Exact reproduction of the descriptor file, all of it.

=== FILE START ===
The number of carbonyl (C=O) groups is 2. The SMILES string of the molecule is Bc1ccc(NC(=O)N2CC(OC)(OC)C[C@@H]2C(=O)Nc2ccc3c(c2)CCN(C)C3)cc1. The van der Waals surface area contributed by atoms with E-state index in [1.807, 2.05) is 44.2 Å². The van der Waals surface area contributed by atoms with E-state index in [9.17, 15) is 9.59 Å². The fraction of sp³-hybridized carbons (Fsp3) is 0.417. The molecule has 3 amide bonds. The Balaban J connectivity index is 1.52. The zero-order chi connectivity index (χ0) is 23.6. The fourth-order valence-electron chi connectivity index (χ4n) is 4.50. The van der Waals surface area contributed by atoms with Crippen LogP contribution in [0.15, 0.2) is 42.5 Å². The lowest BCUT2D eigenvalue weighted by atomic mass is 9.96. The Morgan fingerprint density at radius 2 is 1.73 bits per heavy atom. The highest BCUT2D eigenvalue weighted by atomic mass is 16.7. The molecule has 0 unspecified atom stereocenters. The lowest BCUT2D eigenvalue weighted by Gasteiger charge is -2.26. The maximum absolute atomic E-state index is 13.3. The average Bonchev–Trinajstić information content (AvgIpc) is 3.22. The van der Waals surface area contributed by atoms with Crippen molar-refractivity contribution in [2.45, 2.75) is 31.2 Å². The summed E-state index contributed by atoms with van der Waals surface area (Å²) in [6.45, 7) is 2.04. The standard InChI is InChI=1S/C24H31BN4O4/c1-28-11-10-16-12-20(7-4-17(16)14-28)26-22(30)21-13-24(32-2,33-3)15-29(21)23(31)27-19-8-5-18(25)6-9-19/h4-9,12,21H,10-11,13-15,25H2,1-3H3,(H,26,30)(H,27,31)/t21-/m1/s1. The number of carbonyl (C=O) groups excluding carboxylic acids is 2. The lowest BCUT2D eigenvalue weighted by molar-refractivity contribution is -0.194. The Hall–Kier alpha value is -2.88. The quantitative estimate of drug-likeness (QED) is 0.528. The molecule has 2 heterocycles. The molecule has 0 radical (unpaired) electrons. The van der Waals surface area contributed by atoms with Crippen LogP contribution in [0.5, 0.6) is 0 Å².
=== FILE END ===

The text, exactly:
The number of carbonyl (C=O) groups is 2. The SMILES string of the molecule is Bc1ccc(NC(=O)N2CC(OC)(OC)C[C@@H]2C(=O)Nc2ccc3c(c2)CCN(C)C3)cc1. The van der Waals surface area contributed by atoms with E-state index in [1.807, 2.05) is 44.2 Å². The van der Waals surface area contributed by atoms with E-state index in [9.17, 15) is 9.59 Å². The fraction of sp³-hybridized carbons (Fsp3) is 0.417. The molecule has 3 amide bonds. The Balaban J connectivity index is 1.52. The zero-order chi connectivity index (χ0) is 23.6. The fourth-order valence-electron chi connectivity index (χ4n) is 4.50. The van der Waals surface area contributed by atoms with Crippen LogP contribution in [0.15, 0.2) is 42.5 Å². The lowest BCUT2D eigenvalue weighted by atomic mass is 9.96. The Morgan fingerprint density at radius 2 is 1.73 bits per heavy atom. The highest BCUT2D eigenvalue weighted by atomic mass is 16.7. The molecule has 0 unspecified atom stereocenters. The lowest BCUT2D eigenvalue weighted by Gasteiger charge is -2.26. The maximum absolute atomic E-state index is 13.3. The average Bonchev–Trinajstić information content (AvgIpc) is 3.22. The van der Waals surface area contributed by atoms with Crippen molar-refractivity contribution in [2.45, 2.75) is 31.2 Å². The summed E-state index contributed by atoms with van der Waals surface area (Å²) in [6.45, 7) is 2.04. The standard InChI is InChI=1S/C24H31BN4O4/c1-28-11-10-16-12-20(7-4-17(16)14-28)26-22(30)21-13-24(32-2,33-3)15-29(21)23(31)27-19-8-5-18(25)6-9-19/h4-9,12,21H,10-11,13-15,25H2,1-3H3,(H,26,30)(H,27,31)/t21-/m1/s1. The number of carbonyl (C=O) groups excluding carboxylic acids is 2. The lowest BCUT2D eigenvalue weighted by molar-refractivity contribution is -0.194. The Hall–Kier alpha value is -2.88. The quantitative estimate of drug-likeness (QED) is 0.528. The molecule has 2 heterocycles. The molecule has 0 radical (unpaired) electrons. The van der Waals surface area contributed by atoms with Crippen LogP contribution in [0.5, 0.6) is 0 Å².